LITTLE ROCK, Ark. — October is Breast Cancer Awareness Month and there’s a big push to encourage women to get their annual mammogram. At the height of the pandemic, cancer screenings declined big time.
As a result, doctors are now diagnosing later staged cancer.
At the beginning of 2020, we had no idea just how much the COVID-19 pandemic would change our lives.
Stephanie Jackson, a wife, mom, and career woman, had a laundry list of things she needed to get done that year. “I said, 'I’ll get that done in 2020…and then the pandemic happened,'” she explained.
Before she knew it, the year got away from her. On her 41st birthday, she decided it was finally time to get her first mammogram.
“We completed that and the radiologist told me we need to do a biopsy and I’m thinking, a biopsy? Why would you need to do a biopsy? I don’t have cancer. I don’t have anybody in my family who has ever had cancer. These are the things I keep going back to in my mind,” she said.
According to the CDC, in the United States, breast cancer is the most common cancer in women. One in eight will get breast cancer during her life, and about 9% of new cases of breast cancer in the U.S. are found in women younger than 45.
Stephanie was one of them. She says doctors found cancer in two areas of her left breast. “I had ductal carcinoma in situ and it was a grade 3,” she said.
Fortunately for her, it was caught early all because of that mammogram she had put off for a year.
Dr. Julie Turner with the Baptist Health High Risk Breast and Hereditary Cancer Clinic said, “We have seen people found to have later cancer diagnosis or even progressive cancer because they’ve put off their screening.”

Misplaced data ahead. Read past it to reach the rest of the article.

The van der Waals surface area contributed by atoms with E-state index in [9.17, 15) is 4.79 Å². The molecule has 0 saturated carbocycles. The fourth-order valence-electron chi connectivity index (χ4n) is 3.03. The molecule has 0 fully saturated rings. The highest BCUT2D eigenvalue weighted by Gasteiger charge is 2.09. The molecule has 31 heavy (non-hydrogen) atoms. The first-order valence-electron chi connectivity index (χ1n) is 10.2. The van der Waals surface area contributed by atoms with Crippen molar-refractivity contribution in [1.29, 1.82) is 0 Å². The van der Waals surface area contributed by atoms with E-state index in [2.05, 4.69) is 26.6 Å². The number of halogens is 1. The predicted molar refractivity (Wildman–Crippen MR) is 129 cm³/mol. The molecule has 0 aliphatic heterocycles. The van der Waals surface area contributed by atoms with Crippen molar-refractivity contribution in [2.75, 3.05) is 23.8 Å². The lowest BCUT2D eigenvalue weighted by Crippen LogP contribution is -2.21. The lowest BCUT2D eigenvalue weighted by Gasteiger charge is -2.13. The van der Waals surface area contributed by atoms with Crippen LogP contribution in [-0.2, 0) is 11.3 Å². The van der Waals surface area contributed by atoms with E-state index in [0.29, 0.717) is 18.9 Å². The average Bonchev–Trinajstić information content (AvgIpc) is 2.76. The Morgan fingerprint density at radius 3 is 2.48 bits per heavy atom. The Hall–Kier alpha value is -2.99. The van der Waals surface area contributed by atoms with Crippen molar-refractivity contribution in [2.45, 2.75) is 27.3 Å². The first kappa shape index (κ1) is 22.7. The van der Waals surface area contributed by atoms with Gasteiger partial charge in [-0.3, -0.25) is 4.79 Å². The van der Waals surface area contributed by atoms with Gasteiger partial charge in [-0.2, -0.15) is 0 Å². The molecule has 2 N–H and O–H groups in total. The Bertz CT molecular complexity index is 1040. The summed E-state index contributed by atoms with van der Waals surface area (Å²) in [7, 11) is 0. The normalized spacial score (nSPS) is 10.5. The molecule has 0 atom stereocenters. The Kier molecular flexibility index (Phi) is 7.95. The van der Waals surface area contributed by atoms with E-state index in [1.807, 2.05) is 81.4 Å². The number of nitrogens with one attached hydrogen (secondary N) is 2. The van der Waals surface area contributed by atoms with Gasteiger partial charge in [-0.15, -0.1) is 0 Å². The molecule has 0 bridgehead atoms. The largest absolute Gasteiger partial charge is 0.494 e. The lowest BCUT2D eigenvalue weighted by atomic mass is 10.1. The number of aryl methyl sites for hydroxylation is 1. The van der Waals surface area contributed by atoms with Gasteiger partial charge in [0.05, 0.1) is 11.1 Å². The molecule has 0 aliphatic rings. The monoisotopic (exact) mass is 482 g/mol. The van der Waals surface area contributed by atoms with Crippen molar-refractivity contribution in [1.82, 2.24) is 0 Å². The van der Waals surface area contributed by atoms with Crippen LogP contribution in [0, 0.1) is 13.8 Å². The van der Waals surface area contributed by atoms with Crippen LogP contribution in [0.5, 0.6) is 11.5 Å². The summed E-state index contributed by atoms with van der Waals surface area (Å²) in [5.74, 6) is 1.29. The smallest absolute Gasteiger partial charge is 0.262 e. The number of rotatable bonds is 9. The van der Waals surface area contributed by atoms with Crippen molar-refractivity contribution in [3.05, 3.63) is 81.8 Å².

The clinic is a main resource for patients with a family history of breast cancer, want genetic testing or need help navigating their cancer journey.
Doctors recommend having an annual mammogram starting at 40 and age 30 if you fall in the high-risk category.
Dr. Turner said, “It’s never too late to just come in and be proactive about your health. I think better now a time than ever because the pandemic has made us feel completely out of control with our health and it’s a totally uncontrollable situation. This is something we can control, preventing breast cancer, even catching breast cancer early so that it’s treatable.”
Stephanie wonders what would have happened if she had waited longer to get her mammogram.
“I don’t know what that cancer would have looked like in 3 months, in 6 months, in a year when I finally got around to doing it."
For her, there is a sign of hope. Stephanie’s cancer was removed through a lumpectomy and radiation. She’s on a 5-year-course of medication to ensure the cancer does not return and she’s now turning her story into a call to action for other women to get screened.
“Even when it’s difficult, take care of yourself. Make your health a priority. Don’t put it off. Don’t wait,” she warns.